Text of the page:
Saturday, October 15, 2011


Gwen and I enjoyed going for a walk together; especially this time  of the year, on a clear, crisp autumn day.  We'd amble along, kicking the leaves and talking about the things people who love being married talk about.  As I'm writing this the sun is breaking through some clouds and shining bright through the oak tree in the back yard. It is beginning to look a bit barren even though oaks are stubborn and hold onto their leaves for a long time.  I can imagine them standing tall in golden glory and lording it over the naked maples.  Nature has a way of keeping things in balance, and, in the spring, the oaks and maples will be equal.  This poem is about that:


The signs are everywhere:
purple  asters in fading bloom
leaves gather on the lawn
jeans replace shorts
the smell of fireplace smoke
south-bound geese honking overhead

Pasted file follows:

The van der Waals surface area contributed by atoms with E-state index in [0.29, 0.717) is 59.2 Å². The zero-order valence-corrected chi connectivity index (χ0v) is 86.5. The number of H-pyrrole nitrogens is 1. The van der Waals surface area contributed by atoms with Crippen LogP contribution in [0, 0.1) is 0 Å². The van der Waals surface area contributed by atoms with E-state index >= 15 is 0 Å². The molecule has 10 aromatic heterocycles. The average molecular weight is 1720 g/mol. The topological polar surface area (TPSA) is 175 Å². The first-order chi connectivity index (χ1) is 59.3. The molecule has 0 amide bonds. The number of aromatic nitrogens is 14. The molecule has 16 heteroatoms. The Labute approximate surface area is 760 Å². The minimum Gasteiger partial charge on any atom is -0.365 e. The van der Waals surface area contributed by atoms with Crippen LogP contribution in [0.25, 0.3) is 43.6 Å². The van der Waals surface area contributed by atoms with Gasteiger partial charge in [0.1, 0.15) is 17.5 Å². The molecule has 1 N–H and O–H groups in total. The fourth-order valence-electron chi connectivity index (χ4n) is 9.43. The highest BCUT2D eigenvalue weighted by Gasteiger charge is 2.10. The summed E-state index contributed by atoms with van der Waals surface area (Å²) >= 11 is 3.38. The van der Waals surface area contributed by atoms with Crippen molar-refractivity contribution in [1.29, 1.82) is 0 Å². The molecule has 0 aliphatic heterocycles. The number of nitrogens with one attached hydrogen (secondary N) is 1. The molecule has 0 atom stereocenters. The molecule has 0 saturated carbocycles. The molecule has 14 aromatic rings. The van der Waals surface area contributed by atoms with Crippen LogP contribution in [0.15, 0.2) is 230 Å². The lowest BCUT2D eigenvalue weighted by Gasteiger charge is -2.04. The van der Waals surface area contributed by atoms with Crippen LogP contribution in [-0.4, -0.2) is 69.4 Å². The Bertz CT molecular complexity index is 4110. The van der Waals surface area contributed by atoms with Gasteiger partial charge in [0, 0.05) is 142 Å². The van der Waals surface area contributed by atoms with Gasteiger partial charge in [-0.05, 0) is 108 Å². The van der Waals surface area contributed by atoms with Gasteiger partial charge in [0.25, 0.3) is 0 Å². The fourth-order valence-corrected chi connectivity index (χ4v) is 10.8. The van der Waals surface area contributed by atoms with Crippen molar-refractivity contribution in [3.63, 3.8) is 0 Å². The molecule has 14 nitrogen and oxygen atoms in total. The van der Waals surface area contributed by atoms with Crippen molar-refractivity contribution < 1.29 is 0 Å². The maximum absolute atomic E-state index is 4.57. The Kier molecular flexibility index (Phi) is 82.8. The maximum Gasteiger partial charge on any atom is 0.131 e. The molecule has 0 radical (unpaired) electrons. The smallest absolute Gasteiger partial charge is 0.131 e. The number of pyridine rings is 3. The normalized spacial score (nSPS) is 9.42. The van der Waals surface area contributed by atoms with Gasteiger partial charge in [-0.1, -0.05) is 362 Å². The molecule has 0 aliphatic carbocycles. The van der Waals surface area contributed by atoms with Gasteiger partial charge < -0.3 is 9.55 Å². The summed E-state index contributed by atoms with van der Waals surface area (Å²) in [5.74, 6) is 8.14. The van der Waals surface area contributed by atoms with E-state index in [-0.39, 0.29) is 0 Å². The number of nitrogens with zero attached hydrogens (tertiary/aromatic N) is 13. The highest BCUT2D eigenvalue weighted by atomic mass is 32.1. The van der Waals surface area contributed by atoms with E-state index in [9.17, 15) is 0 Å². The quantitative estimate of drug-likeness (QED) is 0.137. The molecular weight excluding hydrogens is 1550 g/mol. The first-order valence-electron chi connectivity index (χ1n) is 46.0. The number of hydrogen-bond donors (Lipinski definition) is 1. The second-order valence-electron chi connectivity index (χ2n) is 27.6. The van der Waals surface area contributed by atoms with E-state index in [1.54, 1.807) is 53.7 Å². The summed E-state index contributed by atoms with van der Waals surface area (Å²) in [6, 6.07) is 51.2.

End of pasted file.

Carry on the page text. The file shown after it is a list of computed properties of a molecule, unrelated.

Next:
the taste of cider and donuts.

These signs of approaching winter
were welcomed by us
as we strolled through
quickly-darkening fall evenings
holding hands like school children
warmed against the early chill
by the certainty of our love.

This October is different,
the chill in the air fills my heart.
I do not welcome what lies ahead
on that November day
when we no longer owned the world.

 John A. Bayerl, September 15, 2011

I take some comfort, Dear, in knowing that, faith aside, even nature tells us that temporary beauty must pass away in order for a more beautiful new life to emerge.  

Friday, October 14, 2011

Free Association Friday

There's a real touch of autumn in the air today.  It's cloudy, windy and chilly.  That also means there aren't many days left to play golf, so. . .out I went at 7:30 this morning, hoping to beat the rain forecast for later in the day.  Not only did I beat the rain, I also beat everyone else to the golf course.  My friend, Ed, wimped out on me because of the weather, but I enjoyed the time alone.  It was another of those time when I strongly felt Gwen's presence; I could hear her cheering good shots, teasing me about missed putts, just being there with me.  It's that bittersweet thing again because I long to have her actually sitting next to me.  There goes that sinking feeling in my stomach.